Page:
The proposed topology as shown in Figure 2 comprises of a switched mode Integrated Boost-SEPIC (IBS) AC-DC converter based on the principle of CPSM. The proposed topology consists of four inductors (Lf, L1-L3), five capacitors (Cf,

Figure 1. Common part sharing between boost and SEPIC converter.

Figure 2. Proposed integrated Boost-SEPIC (IBS) converter.

C1-C4), five diodes (D1-D5) and two switches (Q1 and Q2).

Under the proposed converter, a sub-circuit has been proposed, providing the gating signal to the switches (Q1 and Q2). The proposed AC-DC converter can operate on both positive and negative half cycle of the input signal. Switch, Q2 remains off throughout the positive half cycle of the input voltage and the switch Q1 remains off throughout the negative half cycle of the input signal. In the positive half cycle, the switch performs continuous on and off operation whereas in the negative half cycle the switch Q2 performs continuous on and off operation. The inductor Lf and capacitor Cf functions as input electro-magnetic interference (EMI) filters, C3 and C4 are the output capacitors and RL functions as the load respectively. The energy transferred to the load is unidirectional which is achieved through four modes of operation as shown in Figure 3.

3. Steady State Analysis of the Proposed Converter

The proposed converter has the output voltage equivalent to the summation of the Boost and SEPIC converter. In steady state operation considering the parameters as in continuous conduction mode, the equations are as follows:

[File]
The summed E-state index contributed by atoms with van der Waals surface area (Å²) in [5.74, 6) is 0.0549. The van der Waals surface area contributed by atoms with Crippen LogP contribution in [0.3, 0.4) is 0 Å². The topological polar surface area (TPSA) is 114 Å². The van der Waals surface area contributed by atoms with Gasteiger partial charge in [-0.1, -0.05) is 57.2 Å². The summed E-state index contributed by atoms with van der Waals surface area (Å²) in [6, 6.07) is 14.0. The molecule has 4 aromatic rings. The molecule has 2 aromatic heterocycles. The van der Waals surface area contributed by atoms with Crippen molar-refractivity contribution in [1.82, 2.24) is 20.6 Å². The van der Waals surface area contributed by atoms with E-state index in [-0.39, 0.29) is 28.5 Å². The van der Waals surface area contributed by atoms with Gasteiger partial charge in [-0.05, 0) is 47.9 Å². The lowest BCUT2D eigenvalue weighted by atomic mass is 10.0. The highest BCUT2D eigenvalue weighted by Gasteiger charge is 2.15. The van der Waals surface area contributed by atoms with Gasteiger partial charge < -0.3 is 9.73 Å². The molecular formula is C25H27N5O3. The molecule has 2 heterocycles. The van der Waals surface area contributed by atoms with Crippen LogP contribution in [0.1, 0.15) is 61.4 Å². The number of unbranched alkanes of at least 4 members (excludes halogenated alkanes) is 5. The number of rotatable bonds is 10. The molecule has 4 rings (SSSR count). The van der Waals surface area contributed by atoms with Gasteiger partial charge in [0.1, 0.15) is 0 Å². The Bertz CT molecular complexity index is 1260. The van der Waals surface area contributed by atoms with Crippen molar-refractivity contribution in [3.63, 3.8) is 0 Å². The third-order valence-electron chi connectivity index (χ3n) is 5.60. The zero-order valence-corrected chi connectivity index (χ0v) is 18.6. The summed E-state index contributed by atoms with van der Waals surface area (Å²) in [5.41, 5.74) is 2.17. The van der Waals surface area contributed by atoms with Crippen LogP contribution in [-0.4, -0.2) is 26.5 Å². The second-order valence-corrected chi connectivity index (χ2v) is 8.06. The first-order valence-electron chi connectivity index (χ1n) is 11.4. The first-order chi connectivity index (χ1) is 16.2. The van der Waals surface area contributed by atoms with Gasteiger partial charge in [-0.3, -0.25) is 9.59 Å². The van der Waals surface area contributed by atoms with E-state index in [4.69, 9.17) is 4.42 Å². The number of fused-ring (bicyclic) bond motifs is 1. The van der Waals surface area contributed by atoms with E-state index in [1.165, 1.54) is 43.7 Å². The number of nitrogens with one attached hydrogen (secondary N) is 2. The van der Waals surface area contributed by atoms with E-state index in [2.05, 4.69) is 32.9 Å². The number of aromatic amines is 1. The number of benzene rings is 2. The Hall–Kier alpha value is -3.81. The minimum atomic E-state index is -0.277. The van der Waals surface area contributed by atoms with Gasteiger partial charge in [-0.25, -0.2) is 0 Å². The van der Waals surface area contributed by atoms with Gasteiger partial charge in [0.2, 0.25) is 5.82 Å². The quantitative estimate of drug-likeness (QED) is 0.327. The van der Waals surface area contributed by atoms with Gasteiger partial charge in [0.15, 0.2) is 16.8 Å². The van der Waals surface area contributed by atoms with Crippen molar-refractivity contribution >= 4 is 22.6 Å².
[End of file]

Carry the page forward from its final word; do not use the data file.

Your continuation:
In the boost portion of the circuit,

V s t o n + ( V s V 01 t o f f ) = 0

where, ton = on time, toff = off time, Vs = supply voltage and V01 = output voltage of Boost converter.

V s t o n + V s t o f f V 01 t o f f = 0

V s ( t o n + t o f f ) = V 01 t o f f

V s V 01 = t o f f t o n + t o f f

V 01 = 1 1 D V s (1)

where, D = duty cycle.

In the SEPIC portion of the circuit,

V s = 1 1 D V 02

where, V02 = output voltage of SEPIC converter.

V 02 ( 1 D ) = D V s

V 02 = D V s ( 1 D ) (2)

The overall output voltage of the integrated Boost-SEPIC converter, combining Equations (1) and (2),

V o = V 01 + V 02

V o = 1 1 D V s + D 1 D V s

V o = ( 1 1 D + D 1 D ) V s

V o = ( 1 + D 1 D ) V s (3)

So, the voltage gain, G

(a) (b) (c) (d)

Figure 3. Principle of operation of IBS converter. (a) Mode 1: Positive half cycle when switch Q1 is on and Q2 is off, (b) Mode 2: Positive half cycle when switch Q1 is off and Q2 is off, (c) Mode 3: Negative half cycle when switch Q1 is off and Q2 is on and (d) Mode 4: Negative half cycle when switch Q1 is off and Q2 is off.